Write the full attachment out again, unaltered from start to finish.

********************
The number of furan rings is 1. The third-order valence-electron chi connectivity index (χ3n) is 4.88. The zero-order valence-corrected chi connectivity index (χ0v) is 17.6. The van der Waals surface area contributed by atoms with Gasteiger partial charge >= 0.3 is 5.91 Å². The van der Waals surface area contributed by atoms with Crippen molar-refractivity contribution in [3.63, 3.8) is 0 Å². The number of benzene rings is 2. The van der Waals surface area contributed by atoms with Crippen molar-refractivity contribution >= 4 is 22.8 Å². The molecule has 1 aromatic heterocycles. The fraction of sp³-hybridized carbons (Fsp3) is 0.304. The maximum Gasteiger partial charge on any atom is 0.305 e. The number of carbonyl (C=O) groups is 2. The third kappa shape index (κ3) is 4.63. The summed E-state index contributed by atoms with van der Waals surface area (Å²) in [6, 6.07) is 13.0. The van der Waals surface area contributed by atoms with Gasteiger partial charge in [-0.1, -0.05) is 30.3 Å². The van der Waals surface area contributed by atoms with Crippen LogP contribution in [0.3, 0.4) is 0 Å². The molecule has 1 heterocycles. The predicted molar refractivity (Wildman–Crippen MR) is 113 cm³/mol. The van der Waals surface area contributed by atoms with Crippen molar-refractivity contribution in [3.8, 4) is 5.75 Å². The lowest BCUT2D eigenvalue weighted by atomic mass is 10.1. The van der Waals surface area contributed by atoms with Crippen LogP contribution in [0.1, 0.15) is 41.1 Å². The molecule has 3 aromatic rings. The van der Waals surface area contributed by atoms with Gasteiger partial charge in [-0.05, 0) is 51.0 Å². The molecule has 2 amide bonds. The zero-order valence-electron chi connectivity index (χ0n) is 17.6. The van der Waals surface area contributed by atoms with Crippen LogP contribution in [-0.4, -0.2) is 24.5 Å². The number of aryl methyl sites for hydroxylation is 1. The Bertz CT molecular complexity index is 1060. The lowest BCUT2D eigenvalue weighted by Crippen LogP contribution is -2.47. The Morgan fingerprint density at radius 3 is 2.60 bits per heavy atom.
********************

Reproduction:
The number of furan rings is 1. The third-order valence-electron chi connectivity index (χ3n) is 4.88. The zero-order valence-corrected chi connectivity index (χ0v) is 17.6. The van der Waals surface area contributed by atoms with Gasteiger partial charge >= 0.3 is 5.91 Å². The van der Waals surface area contributed by atoms with Crippen molar-refractivity contribution in [3.63, 3.8) is 0 Å². The number of benzene rings is 2. The van der Waals surface area contributed by atoms with Crippen molar-refractivity contribution >= 4 is 22.8 Å². The molecule has 1 aromatic heterocycles. The fraction of sp³-hybridized carbons (Fsp3) is 0.304. The maximum Gasteiger partial charge on any atom is 0.305 e. The number of carbonyl (C=O) groups is 2. The third kappa shape index (κ3) is 4.63. The summed E-state index contributed by atoms with van der Waals surface area (Å²) in [6, 6.07) is 13.0. The van der Waals surface area contributed by atoms with Gasteiger partial charge in [-0.1, -0.05) is 30.3 Å². The van der Waals surface area contributed by atoms with Crippen LogP contribution in [0.3, 0.4) is 0 Å². The molecule has 1 heterocycles. The predicted molar refractivity (Wildman–Crippen MR) is 113 cm³/mol. The van der Waals surface area contributed by atoms with Crippen molar-refractivity contribution in [3.8, 4) is 5.75 Å². The lowest BCUT2D eigenvalue weighted by atomic mass is 10.1. The van der Waals surface area contributed by atoms with Crippen LogP contribution in [0.1, 0.15) is 41.1 Å². The molecule has 3 aromatic rings. The van der Waals surface area contributed by atoms with Gasteiger partial charge in [-0.05, 0) is 51.0 Å². The molecule has 2 amide bonds. The zero-order valence-electron chi connectivity index (χ0n) is 17.6. The van der Waals surface area contributed by atoms with Crippen LogP contribution in [-0.4, -0.2) is 24.5 Å². The number of aryl methyl sites for hydroxylation is 1. The Bertz CT molecular complexity index is 1060. The lowest BCUT2D eigenvalue weighted by Crippen LogP contribution is -2.47. The Morgan fingerprint density at radius 3 is 2.60 bits per heavy atom.